On January 10, 2021, the New York City Council enacted a new biometric law requiring certain commercial establishments within New York City that collect “biometric identifier information” to prominently display signage that such information is being collected and prohibiting those establishments from selling or sharing the information with others. The law takes effect on July 9, 2021.
What Kinds Of Establishments Are Covered?
The law applies to places of entertainment (e.g., theaters, stadiums, racetracks, etc.), retail stores, and food and drink establishments (e.g., bars, restaurants, and food trucks or stands).
What Information Is Covered?
“Biometric identifier information” which is defined as a “physiological or biological characteristic…used by or on behalf of a commercial establishment…to identify, or assist in identifying, an individual.” The law gives a non-exhaustive list of examples of information that my fit within this definition assuming they are used to identify or assist in identifying an individual, including eye scans, fingerprints, voiceprints or scans of hand of face geometry.
Who Is Covered?
The law applies to anyone who has their biometric information collected within New York City, regardless of their place of residence. This would ostensibly include tourists.
What Does The New Law Require?
Notice and it prohibits the sale of biometric identifier information.
- Notice Requirement. Covered commercial establishments must place “clear and conspicuous” signage near all customer entrances informing customers in “plain, simple language” that the establishment is collecting, storing, converting, retaining and/or sharing biometric identifier information. The Commissioner of the Department of Consumer and Worker Protection is expected to issue a form for this notice through a separate rule.
- Prohibition of Sale. The law makes it unlawful to “sell, lease, trade [or] share in exchange for anything of value” biometric identifier information or otherwise profit from a transaction of such information.
How Can The Law Be Enforced?
The new law provides for a private right of action. For notice violations, there is a 30 day cure period after which a plaintiff may seek $500 in statutory damages per violation and may seek an award of attorneys’ fees, expert fees, and injunctive relief.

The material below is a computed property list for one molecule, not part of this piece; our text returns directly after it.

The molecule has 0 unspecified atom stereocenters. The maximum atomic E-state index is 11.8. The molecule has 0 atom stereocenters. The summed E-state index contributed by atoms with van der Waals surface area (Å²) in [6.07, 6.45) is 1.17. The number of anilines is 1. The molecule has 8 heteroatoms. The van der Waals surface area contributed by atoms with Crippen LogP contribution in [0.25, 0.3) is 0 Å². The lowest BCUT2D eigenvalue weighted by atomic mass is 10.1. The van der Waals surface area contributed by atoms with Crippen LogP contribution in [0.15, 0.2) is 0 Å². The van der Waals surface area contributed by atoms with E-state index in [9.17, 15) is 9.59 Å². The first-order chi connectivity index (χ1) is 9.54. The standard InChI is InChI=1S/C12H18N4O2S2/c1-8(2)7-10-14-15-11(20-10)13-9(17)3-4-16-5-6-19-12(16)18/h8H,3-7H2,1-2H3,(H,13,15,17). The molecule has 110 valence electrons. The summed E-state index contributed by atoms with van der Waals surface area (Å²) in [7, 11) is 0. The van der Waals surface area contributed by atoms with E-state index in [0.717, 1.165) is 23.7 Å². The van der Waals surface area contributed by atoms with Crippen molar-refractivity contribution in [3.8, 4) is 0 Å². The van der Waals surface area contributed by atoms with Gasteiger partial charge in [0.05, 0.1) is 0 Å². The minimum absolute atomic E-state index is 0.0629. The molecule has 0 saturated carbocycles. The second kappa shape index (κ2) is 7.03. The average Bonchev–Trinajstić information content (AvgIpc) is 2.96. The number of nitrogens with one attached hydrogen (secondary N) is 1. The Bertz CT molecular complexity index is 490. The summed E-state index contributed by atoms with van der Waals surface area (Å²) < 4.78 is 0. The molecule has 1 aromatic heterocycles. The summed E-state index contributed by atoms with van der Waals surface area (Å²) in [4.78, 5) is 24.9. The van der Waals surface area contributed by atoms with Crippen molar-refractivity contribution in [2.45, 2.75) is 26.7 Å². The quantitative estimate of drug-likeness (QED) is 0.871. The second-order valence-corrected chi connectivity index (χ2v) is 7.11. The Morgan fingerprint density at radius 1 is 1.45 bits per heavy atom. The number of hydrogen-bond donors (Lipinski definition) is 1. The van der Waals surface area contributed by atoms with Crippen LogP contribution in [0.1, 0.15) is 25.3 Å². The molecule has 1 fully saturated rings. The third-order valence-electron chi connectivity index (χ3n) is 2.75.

For sale violations, there is no cure period and plaintiffs may directly seek the recovery of $500 per negligent violation, plus attorneys’ fees, expert fees, and injunctive relief, and $5,000 per intentional or reckless violation.
Are There Exemptions?
Yes. Government institutes are exempt from the entirety of the law. Financial institutions (which is separately defined) are exempt from the notice provision but are still subject to the prohibition of sale provision. And biometric identifier information collected through photographs or video recordings are exempt from the notice requirement so long as they are not used to identify individuals based on physiological or biological characteristics and the images or video are not shared, sold or leased to third-parties other than to law enforcement agencies.
- Key Takeaway #1 – Know Your Data. Covered organizations that fall within the scope of this law should ensure they understand the scope of biometric data collected within the bounds of New York City, determine whether any such information may be exempt, develop appropriate notice, and build in safeguards to prohibit the sale or sharing of such information in alignment with the new law.
- Key Takeaway #2 – Think About Broader Compliance. The new New York City biometric law is just one of many biometric laws across the country organizations must consider in their compliance efforts. If your organization collects Illinois resident data within your establishment inside of New York City, for example, you may need to adopt a broader compliance regime that includes express consent.
- Key Takeaway #3 – Watch Broader New York. The New York City biometric law is part of a larger effort by New York to take a leading role in developing pro-consumer data privacy laws. The New York legislature is considering broader, statewide biometric and consumer data privacy laws. It’s therefore critically important to stay abreast of the changing laws in New York more broadly, as well as the rest of the nation.